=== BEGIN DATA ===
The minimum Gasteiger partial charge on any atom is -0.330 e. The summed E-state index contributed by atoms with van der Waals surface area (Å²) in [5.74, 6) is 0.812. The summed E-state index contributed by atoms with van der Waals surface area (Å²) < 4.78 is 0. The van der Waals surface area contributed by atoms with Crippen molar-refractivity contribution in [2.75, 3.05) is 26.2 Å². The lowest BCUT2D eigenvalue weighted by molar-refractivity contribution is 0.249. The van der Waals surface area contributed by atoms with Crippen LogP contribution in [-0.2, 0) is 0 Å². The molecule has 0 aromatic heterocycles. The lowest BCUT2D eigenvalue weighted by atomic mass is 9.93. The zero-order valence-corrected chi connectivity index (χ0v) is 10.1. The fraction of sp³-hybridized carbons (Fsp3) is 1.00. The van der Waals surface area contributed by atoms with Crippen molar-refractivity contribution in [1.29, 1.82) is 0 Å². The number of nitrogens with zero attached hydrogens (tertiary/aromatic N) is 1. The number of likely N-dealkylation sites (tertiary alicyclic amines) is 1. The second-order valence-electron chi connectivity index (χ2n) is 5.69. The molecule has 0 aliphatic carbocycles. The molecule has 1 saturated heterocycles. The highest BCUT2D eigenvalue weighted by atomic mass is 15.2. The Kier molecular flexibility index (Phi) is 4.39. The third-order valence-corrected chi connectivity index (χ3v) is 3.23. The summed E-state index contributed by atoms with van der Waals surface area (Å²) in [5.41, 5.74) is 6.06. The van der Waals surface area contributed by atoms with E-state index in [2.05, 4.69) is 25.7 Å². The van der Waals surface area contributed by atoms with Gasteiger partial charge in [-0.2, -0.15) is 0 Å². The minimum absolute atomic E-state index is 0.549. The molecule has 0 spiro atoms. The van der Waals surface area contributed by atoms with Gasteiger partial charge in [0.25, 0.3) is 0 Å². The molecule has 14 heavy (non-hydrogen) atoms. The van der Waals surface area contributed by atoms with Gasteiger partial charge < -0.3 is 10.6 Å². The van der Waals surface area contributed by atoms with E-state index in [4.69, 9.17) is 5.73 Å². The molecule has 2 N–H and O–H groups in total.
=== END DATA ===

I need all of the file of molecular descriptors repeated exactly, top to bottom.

The minimum Gasteiger partial charge on any atom is -0.330 e. The summed E-state index contributed by atoms with van der Waals surface area (Å²) in [5.74, 6) is 0.812. The summed E-state index contributed by atoms with van der Waals surface area (Å²) < 4.78 is 0. The van der Waals surface area contributed by atoms with Crippen molar-refractivity contribution in [2.75, 3.05) is 26.2 Å². The lowest BCUT2D eigenvalue weighted by molar-refractivity contribution is 0.249. The van der Waals surface area contributed by atoms with Crippen LogP contribution in [-0.2, 0) is 0 Å². The molecule has 0 aromatic heterocycles. The lowest BCUT2D eigenvalue weighted by atomic mass is 9.93. The zero-order valence-corrected chi connectivity index (χ0v) is 10.1. The fraction of sp³-hybridized carbons (Fsp3) is 1.00. The van der Waals surface area contributed by atoms with Crippen molar-refractivity contribution in [1.29, 1.82) is 0 Å². The number of nitrogens with zero attached hydrogens (tertiary/aromatic N) is 1. The number of likely N-dealkylation sites (tertiary alicyclic amines) is 1. The second-order valence-electron chi connectivity index (χ2n) is 5.69. The molecule has 0 aliphatic carbocycles. The molecule has 1 saturated heterocycles. The highest BCUT2D eigenvalue weighted by atomic mass is 15.2. The Kier molecular flexibility index (Phi) is 4.39. The third-order valence-corrected chi connectivity index (χ3v) is 3.23. The summed E-state index contributed by atoms with van der Waals surface area (Å²) in [5.41, 5.74) is 6.06. The van der Waals surface area contributed by atoms with E-state index in [2.05, 4.69) is 25.7 Å². The van der Waals surface area contributed by atoms with Gasteiger partial charge in [-0.2, -0.15) is 0 Å². The minimum absolute atomic E-state index is 0.549. The molecule has 0 spiro atoms. The van der Waals surface area contributed by atoms with Gasteiger partial charge in [0.25, 0.3) is 0 Å². The molecule has 14 heavy (non-hydrogen) atoms. The van der Waals surface area contributed by atoms with Gasteiger partial charge < -0.3 is 10.6 Å². The van der Waals surface area contributed by atoms with E-state index in [4.69, 9.17) is 5.73 Å². The molecule has 2 N–H and O–H groups in total.